Following a record rebate, and dividend of $65 per tonne, Tauranga-based Ballance Agri-Nutrients has been given a strong vote of confidence by farmers, with a significant increase in shareholder applications compared with the same time last year, the company said.
One of two major farmer-owned New Zealand fertiliser companies - the other is Christchurch-headquartered Ravensdown - Ballance is a significant importer and manufacturer, producing around $90 million of fertiliser annually. Shareholders typically receive a rebate on all purchases during each financial year, which is calculated on both the volume of fertiliser purchased and the value of that product. This year Ballance distributed a total of $65m to the co-operative's 18,300 shareholders.
"Most of the country has been experiencing ideal pasture growth conditions this season, and with good cash flow across the various farming sectors there has been an appetite for both fertiliser and feed to further boost productivity," said David Peacocke, the new chairman.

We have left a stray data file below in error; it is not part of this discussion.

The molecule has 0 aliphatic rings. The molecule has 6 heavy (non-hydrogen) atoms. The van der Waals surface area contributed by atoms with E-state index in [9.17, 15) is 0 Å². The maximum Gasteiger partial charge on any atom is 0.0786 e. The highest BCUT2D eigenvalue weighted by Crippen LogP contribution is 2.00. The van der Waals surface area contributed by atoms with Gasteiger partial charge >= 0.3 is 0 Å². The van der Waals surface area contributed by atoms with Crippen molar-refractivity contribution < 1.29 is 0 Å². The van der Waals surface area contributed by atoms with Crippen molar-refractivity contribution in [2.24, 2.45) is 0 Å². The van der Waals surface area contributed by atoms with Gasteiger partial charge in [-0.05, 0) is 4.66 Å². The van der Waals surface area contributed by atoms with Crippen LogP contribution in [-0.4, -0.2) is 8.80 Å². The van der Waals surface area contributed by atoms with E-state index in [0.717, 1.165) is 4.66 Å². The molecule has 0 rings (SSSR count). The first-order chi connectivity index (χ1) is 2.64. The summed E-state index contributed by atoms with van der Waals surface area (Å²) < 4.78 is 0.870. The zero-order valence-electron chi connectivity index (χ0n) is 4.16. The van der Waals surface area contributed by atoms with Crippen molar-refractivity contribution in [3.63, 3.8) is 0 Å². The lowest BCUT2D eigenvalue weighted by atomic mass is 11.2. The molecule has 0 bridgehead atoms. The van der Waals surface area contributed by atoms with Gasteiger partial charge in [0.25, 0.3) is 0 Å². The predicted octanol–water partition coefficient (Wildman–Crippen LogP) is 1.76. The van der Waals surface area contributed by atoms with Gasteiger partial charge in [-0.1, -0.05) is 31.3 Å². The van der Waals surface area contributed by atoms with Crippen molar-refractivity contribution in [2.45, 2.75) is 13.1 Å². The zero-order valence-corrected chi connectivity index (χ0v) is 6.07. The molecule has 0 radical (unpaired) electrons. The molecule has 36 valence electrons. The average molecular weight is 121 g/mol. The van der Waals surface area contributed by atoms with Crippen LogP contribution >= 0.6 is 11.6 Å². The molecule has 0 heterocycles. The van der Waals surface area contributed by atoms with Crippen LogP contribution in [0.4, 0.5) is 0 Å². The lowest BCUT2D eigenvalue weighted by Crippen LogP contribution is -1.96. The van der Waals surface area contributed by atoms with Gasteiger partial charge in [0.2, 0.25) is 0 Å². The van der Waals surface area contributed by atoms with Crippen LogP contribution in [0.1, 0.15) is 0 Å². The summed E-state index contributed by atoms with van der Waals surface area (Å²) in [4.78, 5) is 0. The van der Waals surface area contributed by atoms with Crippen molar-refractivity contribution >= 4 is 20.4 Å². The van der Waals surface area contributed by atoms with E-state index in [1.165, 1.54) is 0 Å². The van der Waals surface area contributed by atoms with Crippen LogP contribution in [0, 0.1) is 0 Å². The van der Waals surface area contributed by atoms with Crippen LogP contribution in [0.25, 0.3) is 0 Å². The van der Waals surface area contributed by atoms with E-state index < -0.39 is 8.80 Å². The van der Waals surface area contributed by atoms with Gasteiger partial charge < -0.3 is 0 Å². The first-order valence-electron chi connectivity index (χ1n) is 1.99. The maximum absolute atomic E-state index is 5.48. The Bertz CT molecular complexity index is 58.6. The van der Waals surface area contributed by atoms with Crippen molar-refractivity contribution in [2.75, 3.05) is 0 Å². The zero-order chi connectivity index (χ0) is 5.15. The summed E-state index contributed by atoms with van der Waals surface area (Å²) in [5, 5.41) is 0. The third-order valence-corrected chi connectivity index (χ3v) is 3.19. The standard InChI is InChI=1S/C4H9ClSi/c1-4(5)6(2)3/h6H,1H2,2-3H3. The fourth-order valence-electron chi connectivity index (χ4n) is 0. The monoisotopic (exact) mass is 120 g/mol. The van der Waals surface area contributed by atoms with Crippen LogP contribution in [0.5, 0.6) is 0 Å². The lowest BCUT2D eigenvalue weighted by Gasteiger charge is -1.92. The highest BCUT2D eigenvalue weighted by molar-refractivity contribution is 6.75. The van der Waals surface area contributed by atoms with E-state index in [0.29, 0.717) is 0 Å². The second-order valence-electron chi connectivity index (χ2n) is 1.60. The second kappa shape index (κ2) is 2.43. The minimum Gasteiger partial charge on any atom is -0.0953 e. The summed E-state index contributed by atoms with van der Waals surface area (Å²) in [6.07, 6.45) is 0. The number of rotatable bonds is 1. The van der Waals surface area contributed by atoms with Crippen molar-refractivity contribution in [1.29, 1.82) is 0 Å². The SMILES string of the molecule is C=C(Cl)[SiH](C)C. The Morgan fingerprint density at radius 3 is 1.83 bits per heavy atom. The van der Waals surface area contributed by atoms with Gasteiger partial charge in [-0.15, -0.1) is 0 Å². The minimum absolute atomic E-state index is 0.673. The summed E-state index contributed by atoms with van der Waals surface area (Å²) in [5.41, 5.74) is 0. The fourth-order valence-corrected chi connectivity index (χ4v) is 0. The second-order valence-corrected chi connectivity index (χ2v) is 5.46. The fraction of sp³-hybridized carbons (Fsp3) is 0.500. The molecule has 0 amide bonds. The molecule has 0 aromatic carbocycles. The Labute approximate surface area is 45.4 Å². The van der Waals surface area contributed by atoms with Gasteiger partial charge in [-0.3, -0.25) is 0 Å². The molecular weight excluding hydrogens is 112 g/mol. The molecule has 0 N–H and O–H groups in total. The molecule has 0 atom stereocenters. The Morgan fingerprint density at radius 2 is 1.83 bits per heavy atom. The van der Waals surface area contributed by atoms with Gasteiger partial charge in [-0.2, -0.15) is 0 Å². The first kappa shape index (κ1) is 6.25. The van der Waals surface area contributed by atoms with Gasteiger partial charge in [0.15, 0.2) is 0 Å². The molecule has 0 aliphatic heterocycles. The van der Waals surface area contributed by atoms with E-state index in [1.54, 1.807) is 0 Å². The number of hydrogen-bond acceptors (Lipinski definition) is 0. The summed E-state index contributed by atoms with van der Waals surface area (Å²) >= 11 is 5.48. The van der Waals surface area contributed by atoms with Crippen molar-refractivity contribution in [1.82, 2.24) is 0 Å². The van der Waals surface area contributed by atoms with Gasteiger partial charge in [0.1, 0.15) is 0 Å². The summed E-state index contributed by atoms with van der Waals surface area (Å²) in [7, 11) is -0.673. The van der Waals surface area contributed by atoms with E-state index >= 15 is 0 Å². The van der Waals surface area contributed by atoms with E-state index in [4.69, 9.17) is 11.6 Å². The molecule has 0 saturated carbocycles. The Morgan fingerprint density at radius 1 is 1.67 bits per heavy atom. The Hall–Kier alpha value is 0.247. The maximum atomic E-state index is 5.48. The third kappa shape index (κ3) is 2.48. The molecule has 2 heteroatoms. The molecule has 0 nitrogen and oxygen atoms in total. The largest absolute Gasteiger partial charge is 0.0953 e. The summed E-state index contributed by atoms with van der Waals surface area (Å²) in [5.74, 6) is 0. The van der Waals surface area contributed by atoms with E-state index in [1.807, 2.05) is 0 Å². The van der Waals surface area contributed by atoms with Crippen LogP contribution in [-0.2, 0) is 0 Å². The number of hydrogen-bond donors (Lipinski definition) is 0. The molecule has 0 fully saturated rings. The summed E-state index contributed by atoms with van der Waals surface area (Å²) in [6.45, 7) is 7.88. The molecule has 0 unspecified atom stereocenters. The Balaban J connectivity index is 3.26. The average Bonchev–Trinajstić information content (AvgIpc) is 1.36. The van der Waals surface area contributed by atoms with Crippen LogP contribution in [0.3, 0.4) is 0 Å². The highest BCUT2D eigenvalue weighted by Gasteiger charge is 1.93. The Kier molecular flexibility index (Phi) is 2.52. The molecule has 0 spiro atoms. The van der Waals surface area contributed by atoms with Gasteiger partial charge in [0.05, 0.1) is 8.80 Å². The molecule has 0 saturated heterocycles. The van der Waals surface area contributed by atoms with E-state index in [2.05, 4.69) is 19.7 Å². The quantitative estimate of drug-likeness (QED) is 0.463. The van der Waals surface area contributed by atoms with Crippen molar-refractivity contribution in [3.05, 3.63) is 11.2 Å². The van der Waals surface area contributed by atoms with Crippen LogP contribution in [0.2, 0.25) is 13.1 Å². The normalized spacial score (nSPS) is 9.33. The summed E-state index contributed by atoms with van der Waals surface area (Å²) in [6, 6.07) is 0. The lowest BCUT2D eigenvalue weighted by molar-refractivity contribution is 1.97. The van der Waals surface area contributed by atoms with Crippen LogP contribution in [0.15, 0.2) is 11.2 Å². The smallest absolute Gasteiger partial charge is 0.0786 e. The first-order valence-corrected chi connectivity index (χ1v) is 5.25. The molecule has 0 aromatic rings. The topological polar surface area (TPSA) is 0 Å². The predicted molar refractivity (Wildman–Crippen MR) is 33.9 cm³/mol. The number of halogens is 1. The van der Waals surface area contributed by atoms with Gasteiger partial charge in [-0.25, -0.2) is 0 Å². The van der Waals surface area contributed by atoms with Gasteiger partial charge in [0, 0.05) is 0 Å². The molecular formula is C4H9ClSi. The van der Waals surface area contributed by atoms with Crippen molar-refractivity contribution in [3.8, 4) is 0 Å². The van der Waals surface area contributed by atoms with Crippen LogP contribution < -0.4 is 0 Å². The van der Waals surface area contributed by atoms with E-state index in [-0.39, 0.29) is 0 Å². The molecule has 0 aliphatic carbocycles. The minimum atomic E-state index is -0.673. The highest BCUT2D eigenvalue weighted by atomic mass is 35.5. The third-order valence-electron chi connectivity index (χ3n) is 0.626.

"For Ballance shareholders, a great spring has been capped off with an extra cash injection from a healthy rebate and the knowledge their co-operative is doing the best for them. This is clearly indicative in the number of new shareholders we have signing up."
To become a shareholder a farmer must buy a minimum of 30 shares and purchase additional shares according to the tonnes of fertiliser they expect to buy in a year in order to become a fully paid-up shareholder.
"Our growing shareholder base is not only a huge vote of confidence for Ballance, but it also underlines the strength of the agriculture sector in New Zealand and the benefits of belonging to a co-operative," Mr Peacocke said.
Chief executive Larry Bilodeau said Ballance Agri-Nutrient's strong performance this year could be put down to a disciplined approach to costs. "We were able to lead market prices whilst achieving reasonable margins by maintaining stability in raw material pricing last year. We also kept overall costs under tight control, supported by operating efficiencies," Mr Bilodeau said.